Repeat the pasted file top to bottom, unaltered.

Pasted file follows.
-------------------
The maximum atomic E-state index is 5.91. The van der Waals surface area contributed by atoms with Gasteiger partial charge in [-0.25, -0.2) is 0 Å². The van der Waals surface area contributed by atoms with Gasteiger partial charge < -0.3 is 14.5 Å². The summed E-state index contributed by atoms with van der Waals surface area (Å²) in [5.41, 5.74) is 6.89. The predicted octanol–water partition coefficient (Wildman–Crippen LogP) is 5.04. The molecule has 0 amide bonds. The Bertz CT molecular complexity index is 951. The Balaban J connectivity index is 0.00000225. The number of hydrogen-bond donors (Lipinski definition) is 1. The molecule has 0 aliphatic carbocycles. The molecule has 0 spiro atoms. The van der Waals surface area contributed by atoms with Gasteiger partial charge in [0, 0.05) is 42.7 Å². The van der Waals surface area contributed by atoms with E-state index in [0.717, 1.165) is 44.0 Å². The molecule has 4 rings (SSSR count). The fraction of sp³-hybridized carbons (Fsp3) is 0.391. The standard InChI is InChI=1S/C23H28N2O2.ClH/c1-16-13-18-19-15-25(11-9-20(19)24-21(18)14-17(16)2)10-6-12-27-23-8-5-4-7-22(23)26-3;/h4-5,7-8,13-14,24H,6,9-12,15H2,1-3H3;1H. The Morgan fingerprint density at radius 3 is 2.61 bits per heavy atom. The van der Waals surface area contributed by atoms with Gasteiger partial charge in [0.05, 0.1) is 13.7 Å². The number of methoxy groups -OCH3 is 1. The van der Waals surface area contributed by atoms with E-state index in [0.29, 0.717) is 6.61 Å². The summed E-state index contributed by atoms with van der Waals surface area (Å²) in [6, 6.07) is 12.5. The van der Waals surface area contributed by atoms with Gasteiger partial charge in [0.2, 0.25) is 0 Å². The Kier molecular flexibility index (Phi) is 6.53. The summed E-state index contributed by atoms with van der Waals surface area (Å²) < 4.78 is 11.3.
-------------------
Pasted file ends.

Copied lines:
The maximum atomic E-state index is 5.91. The van der Waals surface area contributed by atoms with Gasteiger partial charge in [-0.25, -0.2) is 0 Å². The van der Waals surface area contributed by atoms with Gasteiger partial charge < -0.3 is 14.5 Å². The summed E-state index contributed by atoms with van der Waals surface area (Å²) in [5.41, 5.74) is 6.89. The predicted octanol–water partition coefficient (Wildman–Crippen LogP) is 5.04. The molecule has 0 amide bonds. The Bertz CT molecular complexity index is 951. The Balaban J connectivity index is 0.00000225. The number of hydrogen-bond donors (Lipinski definition) is 1. The molecule has 0 aliphatic carbocycles. The molecule has 0 spiro atoms. The van der Waals surface area contributed by atoms with Gasteiger partial charge in [0, 0.05) is 42.7 Å². The van der Waals surface area contributed by atoms with E-state index in [0.717, 1.165) is 44.0 Å². The molecule has 4 rings (SSSR count). The fraction of sp³-hybridized carbons (Fsp3) is 0.391. The standard InChI is InChI=1S/C23H28N2O2.ClH/c1-16-13-18-19-15-25(11-9-20(19)24-21(18)14-17(16)2)10-6-12-27-23-8-5-4-7-22(23)26-3;/h4-5,7-8,13-14,24H,6,9-12,15H2,1-3H3;1H. The Morgan fingerprint density at radius 3 is 2.61 bits per heavy atom. The van der Waals surface area contributed by atoms with Gasteiger partial charge in [0.05, 0.1) is 13.7 Å². The number of methoxy groups -OCH3 is 1. The van der Waals surface area contributed by atoms with E-state index in [0.29, 0.717) is 6.61 Å². The summed E-state index contributed by atoms with van der Waals surface area (Å²) in [6, 6.07) is 12.5. The van der Waals surface area contributed by atoms with Gasteiger partial charge in [0.2, 0.25) is 0 Å². The Kier molecular flexibility index (Phi) is 6.53. The summed E-state index contributed by atoms with van der Waals surface area (Å²) < 4.78 is 11.3.